2022 was a tough year for many start-ups seeking VC funding, with a decline in valuations from 2021 and a decrease in the number of companies funded. Given this, what’s your view on the outlook for unicorns and private market shares?

Greg: Anecdotally, about two-thirds of people I talk to in the venture community think we have not quite reached the bottom of the trough yet, and about one-third feel like we’re just starting to touch there. My guess is that over the next six months or so, valuations will most likely reset to a point where capital can start being deployed again. When you have these kinds of market dislocations, you have the bid-ask spread widen. Buyers feel, “Something has happened in the market, I should be paying way less”, and sellers respond, “Yeah, but I just heard that my shares were worth this. That’s how I’ve been thinking about it, and I don’t want to come down in price”. Ultimately, there’s some seller who needs the money, and comes down to the new bid. Whether that’s an individual seller on a secondary market, or that’s a multibillion-dollar unicorn talking to the institutional investors, ultimately, somebody capitulates. Usually, it’s the seller who comes down to the price offered by the buyer, and sets the new price level. Now everyone in the market starts to understand this is the multiple we pay in this new market.

There was a sort of a ‘winter of investment’ in 2022 because there’d been such over-access to capital in 2021. The pendulum swung the extreme to the other end, and now in 2023 hopefully it will find a new equilibrium. Though many people still think that valuations have further to fall, it’s a great time to be starting a business. Particularly, it’s a great time to be starting a unicorn investment fund. At Collective, we always thought the best time to be starting our exchange fund would be at a time when values had reset at a new bottom, because that would give us time to see the market recover and then start to move up into the right.

About Collective Liquidity

Collective Liquidity was founded on the belief that unicorn shareholders deserve fast and easy access to liquidity. Collective has developed an algorithm to price unicorn shares dynamically and gives its customers access to real-time valuation of their shares. It also offers these shareholders online fully-automated exchange fund and exchange loan products.

Collective’s Exchange Fund is a passively managed portfolio targeting 100 unicorns. Unicorn shareholders can diversify their holdings and so de-risk their net worth by exchanging their shares tax-free for a limited partner (LP) interest of equal value in the Exchange Fund.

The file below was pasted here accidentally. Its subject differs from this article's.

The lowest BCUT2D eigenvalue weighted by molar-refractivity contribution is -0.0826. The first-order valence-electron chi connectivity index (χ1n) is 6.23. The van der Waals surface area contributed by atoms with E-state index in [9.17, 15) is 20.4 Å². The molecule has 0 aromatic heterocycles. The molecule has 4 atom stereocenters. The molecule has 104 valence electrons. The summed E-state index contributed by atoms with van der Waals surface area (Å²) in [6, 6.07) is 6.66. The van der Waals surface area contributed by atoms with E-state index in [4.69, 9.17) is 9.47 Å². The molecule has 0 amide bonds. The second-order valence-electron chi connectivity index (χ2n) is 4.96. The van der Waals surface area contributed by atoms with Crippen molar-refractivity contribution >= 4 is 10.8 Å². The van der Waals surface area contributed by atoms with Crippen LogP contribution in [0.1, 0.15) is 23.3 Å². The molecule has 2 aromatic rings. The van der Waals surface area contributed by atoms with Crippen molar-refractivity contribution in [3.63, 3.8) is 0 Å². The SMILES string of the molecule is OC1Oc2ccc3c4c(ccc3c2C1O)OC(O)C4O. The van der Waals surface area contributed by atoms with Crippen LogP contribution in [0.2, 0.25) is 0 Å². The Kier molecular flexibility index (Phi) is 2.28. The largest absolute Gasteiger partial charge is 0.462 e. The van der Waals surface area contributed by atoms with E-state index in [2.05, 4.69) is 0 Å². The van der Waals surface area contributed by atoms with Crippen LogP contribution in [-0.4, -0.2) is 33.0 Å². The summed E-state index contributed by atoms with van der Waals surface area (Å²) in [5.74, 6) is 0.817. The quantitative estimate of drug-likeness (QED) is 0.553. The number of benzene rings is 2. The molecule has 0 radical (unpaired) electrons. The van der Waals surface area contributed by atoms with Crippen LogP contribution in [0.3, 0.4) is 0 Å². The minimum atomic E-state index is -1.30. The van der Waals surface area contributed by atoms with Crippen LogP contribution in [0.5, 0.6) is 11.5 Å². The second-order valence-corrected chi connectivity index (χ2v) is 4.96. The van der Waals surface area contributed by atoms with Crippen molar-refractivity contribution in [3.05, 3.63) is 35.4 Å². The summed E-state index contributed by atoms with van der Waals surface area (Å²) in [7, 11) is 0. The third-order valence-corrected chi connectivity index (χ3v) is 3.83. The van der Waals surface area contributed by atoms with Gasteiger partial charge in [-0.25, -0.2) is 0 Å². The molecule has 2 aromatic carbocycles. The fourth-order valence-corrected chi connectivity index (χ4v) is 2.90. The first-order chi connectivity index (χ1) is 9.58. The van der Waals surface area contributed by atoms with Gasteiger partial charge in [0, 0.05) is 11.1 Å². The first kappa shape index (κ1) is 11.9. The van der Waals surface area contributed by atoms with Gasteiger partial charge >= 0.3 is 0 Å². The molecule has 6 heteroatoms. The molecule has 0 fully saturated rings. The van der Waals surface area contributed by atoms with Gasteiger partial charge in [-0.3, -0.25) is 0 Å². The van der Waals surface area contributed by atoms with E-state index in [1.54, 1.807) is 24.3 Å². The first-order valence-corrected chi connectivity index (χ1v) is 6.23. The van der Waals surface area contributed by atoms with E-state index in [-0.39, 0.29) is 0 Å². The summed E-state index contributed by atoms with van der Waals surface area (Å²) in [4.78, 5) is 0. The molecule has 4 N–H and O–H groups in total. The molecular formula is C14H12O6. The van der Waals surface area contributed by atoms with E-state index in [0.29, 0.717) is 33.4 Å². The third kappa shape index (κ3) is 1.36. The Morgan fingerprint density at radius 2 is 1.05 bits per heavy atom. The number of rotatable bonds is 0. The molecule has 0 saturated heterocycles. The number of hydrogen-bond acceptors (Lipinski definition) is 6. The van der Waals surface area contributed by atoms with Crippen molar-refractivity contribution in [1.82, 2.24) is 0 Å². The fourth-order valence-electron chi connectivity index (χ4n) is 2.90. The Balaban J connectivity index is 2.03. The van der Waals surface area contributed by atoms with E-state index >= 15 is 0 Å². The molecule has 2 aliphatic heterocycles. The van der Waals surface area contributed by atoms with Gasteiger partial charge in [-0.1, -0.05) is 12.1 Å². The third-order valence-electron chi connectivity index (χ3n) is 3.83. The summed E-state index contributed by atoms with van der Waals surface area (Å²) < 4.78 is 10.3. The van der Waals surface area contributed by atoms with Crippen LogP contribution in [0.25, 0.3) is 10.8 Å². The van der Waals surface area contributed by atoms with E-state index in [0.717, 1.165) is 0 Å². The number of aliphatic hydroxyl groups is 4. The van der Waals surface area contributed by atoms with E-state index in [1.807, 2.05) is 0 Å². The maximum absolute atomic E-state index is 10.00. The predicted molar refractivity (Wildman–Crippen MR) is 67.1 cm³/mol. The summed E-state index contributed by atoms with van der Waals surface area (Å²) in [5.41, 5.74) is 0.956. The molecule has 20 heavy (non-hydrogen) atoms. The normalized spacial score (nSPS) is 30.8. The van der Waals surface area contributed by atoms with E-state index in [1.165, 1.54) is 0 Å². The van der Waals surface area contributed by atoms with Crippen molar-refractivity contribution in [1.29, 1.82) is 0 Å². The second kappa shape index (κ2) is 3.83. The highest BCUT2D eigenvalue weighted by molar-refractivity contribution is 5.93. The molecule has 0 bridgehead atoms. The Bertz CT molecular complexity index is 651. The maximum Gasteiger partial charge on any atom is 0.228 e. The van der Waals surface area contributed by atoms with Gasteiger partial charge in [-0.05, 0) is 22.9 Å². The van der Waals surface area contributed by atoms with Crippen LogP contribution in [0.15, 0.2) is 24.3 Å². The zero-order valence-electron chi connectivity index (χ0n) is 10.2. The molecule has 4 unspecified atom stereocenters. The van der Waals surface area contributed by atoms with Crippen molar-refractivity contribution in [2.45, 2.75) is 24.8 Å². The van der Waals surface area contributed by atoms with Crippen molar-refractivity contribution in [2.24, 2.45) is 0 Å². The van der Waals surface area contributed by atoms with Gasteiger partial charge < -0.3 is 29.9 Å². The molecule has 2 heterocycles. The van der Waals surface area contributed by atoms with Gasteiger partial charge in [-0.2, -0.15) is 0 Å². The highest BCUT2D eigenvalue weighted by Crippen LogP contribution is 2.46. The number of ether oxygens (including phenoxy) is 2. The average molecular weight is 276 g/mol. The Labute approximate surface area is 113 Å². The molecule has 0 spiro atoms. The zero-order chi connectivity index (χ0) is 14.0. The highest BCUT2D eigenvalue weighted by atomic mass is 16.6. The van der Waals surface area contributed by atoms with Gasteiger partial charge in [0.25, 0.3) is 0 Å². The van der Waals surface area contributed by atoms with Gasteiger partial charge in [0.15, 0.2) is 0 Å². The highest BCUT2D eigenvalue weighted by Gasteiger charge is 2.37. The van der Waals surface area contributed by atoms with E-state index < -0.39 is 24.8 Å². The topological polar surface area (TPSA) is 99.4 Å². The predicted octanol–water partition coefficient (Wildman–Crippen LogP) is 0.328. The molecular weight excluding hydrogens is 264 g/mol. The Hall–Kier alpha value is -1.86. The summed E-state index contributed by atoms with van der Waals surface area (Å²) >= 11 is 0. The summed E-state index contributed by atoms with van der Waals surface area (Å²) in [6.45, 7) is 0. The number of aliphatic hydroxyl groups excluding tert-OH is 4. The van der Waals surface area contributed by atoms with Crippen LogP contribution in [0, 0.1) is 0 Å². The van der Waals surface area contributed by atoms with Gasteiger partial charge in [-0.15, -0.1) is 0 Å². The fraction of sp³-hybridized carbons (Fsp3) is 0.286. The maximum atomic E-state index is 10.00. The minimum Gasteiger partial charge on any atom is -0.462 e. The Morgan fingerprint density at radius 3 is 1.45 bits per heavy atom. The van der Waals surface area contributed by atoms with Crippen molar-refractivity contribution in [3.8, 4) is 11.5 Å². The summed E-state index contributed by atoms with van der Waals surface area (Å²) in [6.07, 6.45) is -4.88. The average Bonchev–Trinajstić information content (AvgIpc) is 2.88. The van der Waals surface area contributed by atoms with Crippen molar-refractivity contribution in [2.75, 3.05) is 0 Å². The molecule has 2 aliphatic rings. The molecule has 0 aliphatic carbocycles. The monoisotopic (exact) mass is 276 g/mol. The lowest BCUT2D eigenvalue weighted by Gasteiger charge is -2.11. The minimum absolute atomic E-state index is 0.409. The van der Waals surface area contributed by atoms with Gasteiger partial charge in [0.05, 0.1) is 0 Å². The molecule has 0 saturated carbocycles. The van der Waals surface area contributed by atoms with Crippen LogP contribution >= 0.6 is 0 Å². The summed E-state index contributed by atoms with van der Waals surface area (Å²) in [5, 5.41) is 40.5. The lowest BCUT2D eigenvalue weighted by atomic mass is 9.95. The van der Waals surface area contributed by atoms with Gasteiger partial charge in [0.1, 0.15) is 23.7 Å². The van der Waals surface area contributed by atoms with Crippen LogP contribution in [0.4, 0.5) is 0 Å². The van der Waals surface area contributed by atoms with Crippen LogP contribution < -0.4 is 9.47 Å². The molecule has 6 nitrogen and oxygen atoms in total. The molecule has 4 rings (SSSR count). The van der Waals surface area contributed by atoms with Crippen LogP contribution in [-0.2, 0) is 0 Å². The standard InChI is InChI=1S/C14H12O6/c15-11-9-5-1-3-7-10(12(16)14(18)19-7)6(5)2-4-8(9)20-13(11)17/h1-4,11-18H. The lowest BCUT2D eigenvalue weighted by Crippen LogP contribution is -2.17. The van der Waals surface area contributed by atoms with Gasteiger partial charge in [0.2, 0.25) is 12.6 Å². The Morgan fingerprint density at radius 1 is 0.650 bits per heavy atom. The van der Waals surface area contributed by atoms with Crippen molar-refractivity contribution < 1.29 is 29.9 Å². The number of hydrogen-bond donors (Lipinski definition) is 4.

Collective’s Exchange Loan enables Exchange Fund LPs to borrow non-recourse at a 60% loan-to-value against their LP interest in the fund. Because the exchange and loan are both tax-free, the borrower keeps 60 cents on the dollar after tax whilst still retaining the potential long-term upside from their investment in the Exchange Fund. This gives many unicorn shareholders more money after tax and brokerage commissions than many shareholders receive from a stock sale.

Unlike brokered secondary sales which can take months, Collective’s exchanges and exchange loans are fully automated and can be initiated online immediately.

About Greg Brogger

Greg Brogger is the CEO and Co-Founder of Collective Liquidity. Before Collective, Greg founded SharesPost, the world’s first and largest marketplace for private growth equities. At SharesPost, he also founded the SharesPost100 Fund, a $1B+ fund of unicorns. SharesPost and Forge merged in 2020. Prior to SharesPost, Greg launched the Nasdaq Private Market. Greg was also a co-founder of TrueCar (Nasdaq: TRUE) and Internet Brands (Nasdaq: INET). Greg holds a BA from UC Berkeley, JD from the University of Pennsylvania, and MBA from The Wharton School.

About the Author

Kailee Costello is a first-year MBA Candidate at The Wharton School, where she is part of the Wharton FinTech Podcast team. She’s most passionate about how FinTech is breaking down barriers to make financial products and services more accessible — particularly in the personal finance space. Don’t hesitate to reach out with questions, comments, feedback, and opportunities at

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(1) CB Insights State of Venture 2022 Report, Jan 2023

(2) National Centre for Employee Ownership, Dec 2021

(3) CB Insights State of Venture 2022 Report, Jan 2023